The Church of Jesus Christ of Latter-day Saints in Idaho

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The Idaho Falls Idaho Temple as seen from an overlook

As of January 1, 2011, The Church of Jesus Christ of Latter-day Saints reported 414,182 members in 121 stakes,[1] 1,077 congregations (979 wards[2] and 98 branches[2]), four missions, and four temples in Idaho, with a fifth announced.[3] Rexburg, Idaho is home to Brigham Young University–Idaho, previously known as Ricks College.

Idaho has the third most Mormons of any U.S. state (after Utah and California), and the second-highest percentage of Mormons (after Utah). Mormonism is strongest in Eastern Idaho.


A brief history can be found at LDS Newsroom (Idaho) or Deseret News 2010 Church Almanac (Idaho)

Membership history[edit]

Year Membership
1900 29,421
1920 77,900
1930 87,100
1940 105,200
1950 137,250
1960 168,900
1970 183,400
1980 272,670
1990 296,782
1999 343,489
2008 406,764
2012 417,002


Mission Organized
Idaho Boise Mission July 1, 1974
Idaho Nampa Mission July 1, 2013
Idaho Pocatello Mission July 1, 1991
Idaho Twin Falls Mission* July 1, 2013
Idaho Idaho Falls Mission July 1, 2016
  • In 2016, all of the four missions in the state of Idaho had drastic changes made to their boundaries.[4] Before the boundary changes the four missions were as listed. The Boise, Nampa, Pocatello, and Twin Falls Missions. As a result of the boundary changes the Twin Falls Mission was renamed to the Idaho Falls Mission. The Boise Mission was effectively cut in half the stakes in Eagle, Star, and Meridian Idaho were transferred over to the Nampa Mission. The Boise mission lost a lot of territory on the west, but gained much more on the east by taking in the stakes that cover the Twin Falls, Burley and Rupert regions. The Nampa Mission didn’t lose any ground, but gained a lot from the Boise Mission. And now the Meridian temple ( expected to be finished in November of 2017) will be within their mission boundaries. The Twin Falls Mission no longer exists. The Twin Falls, Rupert, and Burley regions were taken into the Boise Mission, and the North east regions near Salmon Idaho were taken into the new Idaho Falls Mission. The new Idaho Falls mission will be headquartered in Idaho Falls. It will take in the Salmon region of the old Twin Falls mission, and take in the Rexburg and Idaho Falls regions of the Pocatello Mission. The Pocatello Mission was basically cut in half. The Rexburg, and Idaho Falls regions  were taking into the new Idaho Falls mission.[5] The changes were made in an attempt to make it easier for the full time missionaries to work effectively with local church members. These changes were made of July 1, 2016.[4]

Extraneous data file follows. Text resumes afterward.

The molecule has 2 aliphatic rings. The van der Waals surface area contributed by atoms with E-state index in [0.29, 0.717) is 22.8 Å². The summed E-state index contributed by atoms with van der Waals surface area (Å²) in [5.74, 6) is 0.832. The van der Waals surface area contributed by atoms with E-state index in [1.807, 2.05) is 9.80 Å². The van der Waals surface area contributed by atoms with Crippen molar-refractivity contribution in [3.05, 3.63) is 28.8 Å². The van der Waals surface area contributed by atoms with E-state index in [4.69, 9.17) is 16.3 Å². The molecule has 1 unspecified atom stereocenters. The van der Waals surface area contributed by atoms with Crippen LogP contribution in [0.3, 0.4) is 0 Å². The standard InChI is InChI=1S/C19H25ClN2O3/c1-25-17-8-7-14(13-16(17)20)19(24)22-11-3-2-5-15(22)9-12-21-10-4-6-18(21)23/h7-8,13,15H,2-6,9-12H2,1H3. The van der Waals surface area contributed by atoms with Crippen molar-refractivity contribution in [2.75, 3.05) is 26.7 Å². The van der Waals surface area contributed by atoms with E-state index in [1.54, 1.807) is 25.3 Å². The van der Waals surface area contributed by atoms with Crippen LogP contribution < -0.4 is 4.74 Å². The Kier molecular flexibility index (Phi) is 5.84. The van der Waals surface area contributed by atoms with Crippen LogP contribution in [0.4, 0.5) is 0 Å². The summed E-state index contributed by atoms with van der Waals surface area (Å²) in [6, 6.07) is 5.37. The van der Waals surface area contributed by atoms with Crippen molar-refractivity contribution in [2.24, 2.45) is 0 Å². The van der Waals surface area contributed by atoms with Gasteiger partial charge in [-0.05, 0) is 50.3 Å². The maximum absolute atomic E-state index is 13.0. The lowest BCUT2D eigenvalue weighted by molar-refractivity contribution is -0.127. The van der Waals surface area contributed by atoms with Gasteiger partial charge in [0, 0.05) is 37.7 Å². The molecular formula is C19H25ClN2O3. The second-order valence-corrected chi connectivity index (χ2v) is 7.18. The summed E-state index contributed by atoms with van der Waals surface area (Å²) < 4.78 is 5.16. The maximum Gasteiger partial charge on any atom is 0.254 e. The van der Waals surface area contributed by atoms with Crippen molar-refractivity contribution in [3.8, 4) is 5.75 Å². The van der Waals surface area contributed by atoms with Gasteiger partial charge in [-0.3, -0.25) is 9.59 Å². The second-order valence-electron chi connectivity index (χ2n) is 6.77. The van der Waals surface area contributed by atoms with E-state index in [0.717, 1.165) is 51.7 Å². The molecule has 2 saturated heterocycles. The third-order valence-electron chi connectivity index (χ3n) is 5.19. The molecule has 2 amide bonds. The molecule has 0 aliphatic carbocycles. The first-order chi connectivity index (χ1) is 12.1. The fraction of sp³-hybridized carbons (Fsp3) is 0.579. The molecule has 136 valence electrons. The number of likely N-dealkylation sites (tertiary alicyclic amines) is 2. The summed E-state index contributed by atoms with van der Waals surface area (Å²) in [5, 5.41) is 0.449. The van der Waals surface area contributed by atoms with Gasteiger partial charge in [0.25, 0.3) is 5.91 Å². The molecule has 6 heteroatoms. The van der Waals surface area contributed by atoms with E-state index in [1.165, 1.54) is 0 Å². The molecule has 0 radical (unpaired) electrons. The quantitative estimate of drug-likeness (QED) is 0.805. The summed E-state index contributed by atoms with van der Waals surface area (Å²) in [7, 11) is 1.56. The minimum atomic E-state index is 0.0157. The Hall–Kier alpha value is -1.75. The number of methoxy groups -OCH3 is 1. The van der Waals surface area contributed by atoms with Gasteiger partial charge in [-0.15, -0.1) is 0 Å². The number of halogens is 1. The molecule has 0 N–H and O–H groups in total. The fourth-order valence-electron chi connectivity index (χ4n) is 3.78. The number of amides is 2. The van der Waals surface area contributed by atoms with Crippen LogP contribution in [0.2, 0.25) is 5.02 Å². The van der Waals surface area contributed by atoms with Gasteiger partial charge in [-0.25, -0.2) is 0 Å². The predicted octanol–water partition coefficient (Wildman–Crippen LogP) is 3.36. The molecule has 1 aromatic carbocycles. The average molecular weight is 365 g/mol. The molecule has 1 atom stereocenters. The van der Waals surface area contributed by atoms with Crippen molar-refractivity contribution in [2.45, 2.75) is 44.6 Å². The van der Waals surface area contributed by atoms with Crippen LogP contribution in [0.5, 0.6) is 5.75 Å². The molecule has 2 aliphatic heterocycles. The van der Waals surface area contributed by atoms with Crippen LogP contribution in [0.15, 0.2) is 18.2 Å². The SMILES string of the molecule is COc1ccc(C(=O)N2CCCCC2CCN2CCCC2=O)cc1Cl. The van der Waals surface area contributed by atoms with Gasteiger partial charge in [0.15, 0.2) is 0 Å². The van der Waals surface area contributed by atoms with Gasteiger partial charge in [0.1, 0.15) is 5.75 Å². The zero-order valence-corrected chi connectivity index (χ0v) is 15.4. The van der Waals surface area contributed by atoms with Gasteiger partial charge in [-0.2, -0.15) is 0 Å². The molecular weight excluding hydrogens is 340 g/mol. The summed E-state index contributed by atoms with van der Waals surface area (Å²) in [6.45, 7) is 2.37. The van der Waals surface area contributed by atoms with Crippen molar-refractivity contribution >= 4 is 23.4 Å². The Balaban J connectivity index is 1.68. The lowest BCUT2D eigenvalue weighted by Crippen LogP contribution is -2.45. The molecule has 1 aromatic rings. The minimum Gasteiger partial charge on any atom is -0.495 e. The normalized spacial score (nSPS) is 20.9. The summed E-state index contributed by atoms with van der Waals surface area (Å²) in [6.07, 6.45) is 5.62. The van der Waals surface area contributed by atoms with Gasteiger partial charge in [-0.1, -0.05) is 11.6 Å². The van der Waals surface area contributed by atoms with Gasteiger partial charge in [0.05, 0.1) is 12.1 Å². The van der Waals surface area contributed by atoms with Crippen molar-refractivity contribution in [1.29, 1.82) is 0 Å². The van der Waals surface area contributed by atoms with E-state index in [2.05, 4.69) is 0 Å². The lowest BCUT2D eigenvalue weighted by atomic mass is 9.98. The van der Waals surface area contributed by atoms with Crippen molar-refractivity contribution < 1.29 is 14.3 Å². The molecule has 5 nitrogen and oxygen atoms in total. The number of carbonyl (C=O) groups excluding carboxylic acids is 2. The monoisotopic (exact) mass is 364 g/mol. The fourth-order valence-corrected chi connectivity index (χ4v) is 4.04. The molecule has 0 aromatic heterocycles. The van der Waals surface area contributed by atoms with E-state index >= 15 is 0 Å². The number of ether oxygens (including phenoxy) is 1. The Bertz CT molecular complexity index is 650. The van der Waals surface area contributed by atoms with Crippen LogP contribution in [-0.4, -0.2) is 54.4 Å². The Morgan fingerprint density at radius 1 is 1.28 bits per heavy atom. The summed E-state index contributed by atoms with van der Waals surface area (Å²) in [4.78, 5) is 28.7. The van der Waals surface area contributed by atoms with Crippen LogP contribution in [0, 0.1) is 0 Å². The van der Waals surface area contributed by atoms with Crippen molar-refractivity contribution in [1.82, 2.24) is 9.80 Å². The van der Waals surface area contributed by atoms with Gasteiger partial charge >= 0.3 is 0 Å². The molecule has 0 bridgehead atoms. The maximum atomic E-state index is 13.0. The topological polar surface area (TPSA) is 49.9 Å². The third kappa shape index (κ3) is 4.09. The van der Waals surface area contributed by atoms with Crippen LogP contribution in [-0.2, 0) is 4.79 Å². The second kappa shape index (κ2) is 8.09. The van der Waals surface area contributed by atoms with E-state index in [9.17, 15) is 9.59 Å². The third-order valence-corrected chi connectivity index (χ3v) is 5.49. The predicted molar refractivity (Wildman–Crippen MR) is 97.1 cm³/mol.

Idaho currently has 4 temples in operation. On April 2, 2011, the Meridian Idaho Temple was announced

Idaho Falls Temple.jpg

8. Idaho Falls Idaho Temple edit


Idaho Falls, Idaho, US
3 March 1937
23 September 1945 by George Albert Smith
4 June 2017 by Henry B. Eyring
92,177 sq ft (8,564 m2) and 143 ft (44 m) high on a 7 acre (2.8 ha) site
Modern, center spire - designed by John Fetzer, Sr.

Boise temple 2 rotate crop.jpeg

27. Boise Idaho Temple edit


Boise, Idaho, US
31 March 1982
25 May 1984 by Gordon B. Hinckley
18 November 2012 by Thomas S. Monson
35,868 sq ft (3,332 m2) and 112 ft (34 m) high on a 4.83 acre (2 ha) site
Modern adaptation of six-spire design - designed by Church A&E Services
The rededication in 1987 was for an addition only. The Boise Idaho Temple was closed for additional renovations in July 2011 and rededicated in November 2012.[6]

Rexburg Idaho Temple at Sunset 2009.jpg

125. Rexburg Idaho Temple edit


Rexburg, Idaho, United States
20 December 2003
10 February 2008 by Thomas S. Monson
57,504 sq ft (5,342 m2) and 169 ft (52 m) high on a 10 acre (4 ha) site
Classic modern, single-spire - designed by Architectural Nexus; Bob Petroff
First temple dedicated by Thomas Monson as President of the Church

Twin falls temple.jpg

128. Twin Falls Idaho Temple edit


Twin Falls, Idaho, United States
2 October 2004
24 August 2008 by Thomas S. Monson
29,679 sq ft (2,757 m2) and 159 ft (48 m) high on a 9.1 acre (3.7 ha) site
Fourth temple dedicated in Idaho and, during 2008, the second temple dedicated in Idaho that year.

Meridian Idaho Temple under construction.jpg

158. Meridian Idaho Temple (Dedication scheduled) edit

Open House:

Meridian, Idaho, United States
2 April 2011
23 August 2014 by David A. Bednar
21 October – 11 November 2017
scheduled for 19 November 2017
65,960 sq ft (6,128 m2) on a 12.21 acre (4.9 ha) site
Announced by Thomas S. Monson on 2 April 2011[7]

181. Pocatello Idaho (Announced) edit


Pocatello, Idaho
2 April 2017
Announced by Thomas S. Monson on 2 April 2017[8]


Latter-day Saints have had a significant role in establishing and settling communities within the "Mormon Corridor", including the following in Idaho:

See also[edit]


  1. ^ Idaho Stakes.LDS Stake & Ward Web Sites. List of Stakes in Idaho.
  2. ^ a b LDS Meetinghouse Locator.Nearby Congregations (Wards and Branches).
  3. ^ LDS Newsroom (Statistical Information)
  4. ^ a b "Church Announces Realignment of Mission Boundaries in Idaho - Church News and Events". Retrieved 2017-05-07. 
  5. ^ "All Missions". Retrieved 2017-05-07. 
  6. ^ "Boise Temple To Be Closed For Renovation", Newsroom (Press release), LDS Church, 20 May 2011, retrieved October 26, 2012 .
  7. ^ "Church Announces New Temples in Canada, Colorado and Idaho", (News Release), LDS Church, April 2, 2011, retrieved 2015-01-05 
  8. ^ "President Monson Announces Five New Temples: Mormon temples to be built in South America, Africa, Philippines and US". Newsroom. LDS Church. 2017-04-02. 

Further reading[edit]

External links[edit]